To people who haven't heard this before it sounds a bit counter-intuitive. But look at it the following way:
I have 10 computers. (Not really, just for the sake of argument. In fact, this whole example is going to be a bit contrived...) I've decided I want to host a porn site on these machines, and I've decided I need this many just to handle the load. (Encoding realtime streaming videos can take a lot of processor power. Or so I hear...)
Solution 1: I could just log into each machine and set it up separately. Maybe that takes me 3 minutes per machine to do the special setup for this particular application. So it'll take me half an hour to do it. But I won't have to do much thinking, 'cause I'm used to setting up servers.
Solution 2: Alternatively, I could spend half an hour writing and testing a script that would do the setup for me. Then, I spend a couple of minutes running the script on all ten machines. This requires me to actually think, and to maybe bang my head against the wall while debugging the inevitable coding mistakes I make.
So it sounds like the first solution is best, right? I don't have to think, and I finish quicker than the other solution.
Wrong. Solution #2 is actually lazier. Here's why: a couple of months later, my site has become so popular that I decide to double the amount of servers, so I can make my millions and retire early. If I chose solution 1, I'd have to spend half an hour doing really boring stuff, whereas solution 2 only requires me to spend a couple of minutes.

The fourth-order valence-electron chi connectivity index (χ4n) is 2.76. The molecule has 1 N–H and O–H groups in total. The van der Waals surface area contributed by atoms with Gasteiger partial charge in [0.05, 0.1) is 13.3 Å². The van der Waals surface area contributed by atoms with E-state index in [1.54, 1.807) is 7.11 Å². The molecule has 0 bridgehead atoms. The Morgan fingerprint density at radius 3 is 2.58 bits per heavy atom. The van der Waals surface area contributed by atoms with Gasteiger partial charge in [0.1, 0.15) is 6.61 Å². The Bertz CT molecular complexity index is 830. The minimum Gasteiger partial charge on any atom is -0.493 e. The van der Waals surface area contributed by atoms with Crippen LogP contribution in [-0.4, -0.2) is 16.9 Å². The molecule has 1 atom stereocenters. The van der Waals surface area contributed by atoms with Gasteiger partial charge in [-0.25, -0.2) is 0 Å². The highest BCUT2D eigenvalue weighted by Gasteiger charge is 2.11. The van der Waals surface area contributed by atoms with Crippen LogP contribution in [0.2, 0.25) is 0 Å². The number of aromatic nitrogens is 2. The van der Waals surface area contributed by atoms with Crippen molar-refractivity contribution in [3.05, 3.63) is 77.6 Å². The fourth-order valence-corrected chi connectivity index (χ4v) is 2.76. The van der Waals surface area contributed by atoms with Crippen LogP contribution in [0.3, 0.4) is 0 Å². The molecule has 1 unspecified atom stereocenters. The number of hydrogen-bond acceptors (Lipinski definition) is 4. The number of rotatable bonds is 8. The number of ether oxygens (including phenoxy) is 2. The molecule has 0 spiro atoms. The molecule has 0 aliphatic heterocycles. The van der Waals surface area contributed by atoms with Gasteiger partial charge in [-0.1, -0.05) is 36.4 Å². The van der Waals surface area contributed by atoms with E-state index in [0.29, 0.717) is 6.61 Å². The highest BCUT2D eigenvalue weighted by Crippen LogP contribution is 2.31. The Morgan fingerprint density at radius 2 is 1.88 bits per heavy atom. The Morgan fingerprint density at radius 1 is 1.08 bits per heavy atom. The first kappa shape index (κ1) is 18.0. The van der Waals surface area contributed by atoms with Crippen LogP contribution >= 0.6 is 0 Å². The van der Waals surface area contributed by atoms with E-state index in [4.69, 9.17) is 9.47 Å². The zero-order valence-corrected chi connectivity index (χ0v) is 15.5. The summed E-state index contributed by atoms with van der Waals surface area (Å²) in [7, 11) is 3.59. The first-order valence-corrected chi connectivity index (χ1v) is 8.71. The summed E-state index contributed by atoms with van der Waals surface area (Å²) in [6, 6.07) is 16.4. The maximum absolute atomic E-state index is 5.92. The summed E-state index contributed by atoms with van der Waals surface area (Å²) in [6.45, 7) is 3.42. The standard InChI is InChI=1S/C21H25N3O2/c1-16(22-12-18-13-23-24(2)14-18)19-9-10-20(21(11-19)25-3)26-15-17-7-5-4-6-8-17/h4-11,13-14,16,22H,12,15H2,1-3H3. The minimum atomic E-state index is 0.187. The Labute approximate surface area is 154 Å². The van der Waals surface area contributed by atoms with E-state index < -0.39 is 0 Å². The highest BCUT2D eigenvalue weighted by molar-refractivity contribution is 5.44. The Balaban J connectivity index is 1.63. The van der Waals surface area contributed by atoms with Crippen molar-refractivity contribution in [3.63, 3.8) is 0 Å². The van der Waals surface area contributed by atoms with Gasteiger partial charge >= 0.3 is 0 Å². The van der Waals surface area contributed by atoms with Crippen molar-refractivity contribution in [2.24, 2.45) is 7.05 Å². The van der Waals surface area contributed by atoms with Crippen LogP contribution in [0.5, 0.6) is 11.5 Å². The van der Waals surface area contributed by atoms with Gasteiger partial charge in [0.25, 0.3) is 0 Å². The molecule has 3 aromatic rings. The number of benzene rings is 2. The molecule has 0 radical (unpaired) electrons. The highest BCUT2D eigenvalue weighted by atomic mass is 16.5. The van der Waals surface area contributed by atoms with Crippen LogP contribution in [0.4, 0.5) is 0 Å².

So being a lazy programmer is all about avoiding dull and repetitive work, and replacing it with work that's interesting, and in the process, eliminating future drudgery. If you ever have to do something more than once, consider automating it.
Another way it's possible to be a lazy programmer is to be as general as possible. Sometimes you'll be writing something, and decide that you can spend just a couple of minutes, and the function can handle twice as many sorts of input. Do it. You might not need it now, but you might need it in the future.
An example from my personal experience: I write a lot of shell scripts. I work with a lot of data that's indexed by the date. A year and a half ago, I wrote a function to parse dates. I wrote it in such a way that it could take a date range, and split out a list of dates. It also handles just about any date format you can throw at it (this is actually easier than it sounds, with the date command). Because of this, I've been able to use this function in at least 30 programs over the last year. And each time I use this function, I save myself a couple of minutes of time, and have a really flexible interface for people to use. It took about twice as long to write the function and put it in a separate library so I could import it into later scripts, but that extra two minutes has saved me time over the past year. And since it has been tested by extensive use, I've fixed the bugs that have cropped up because of weird input people have fed it. More bug-free code, and saved time, just by spending a few minutes a year and a half ago? That's pretty lazy.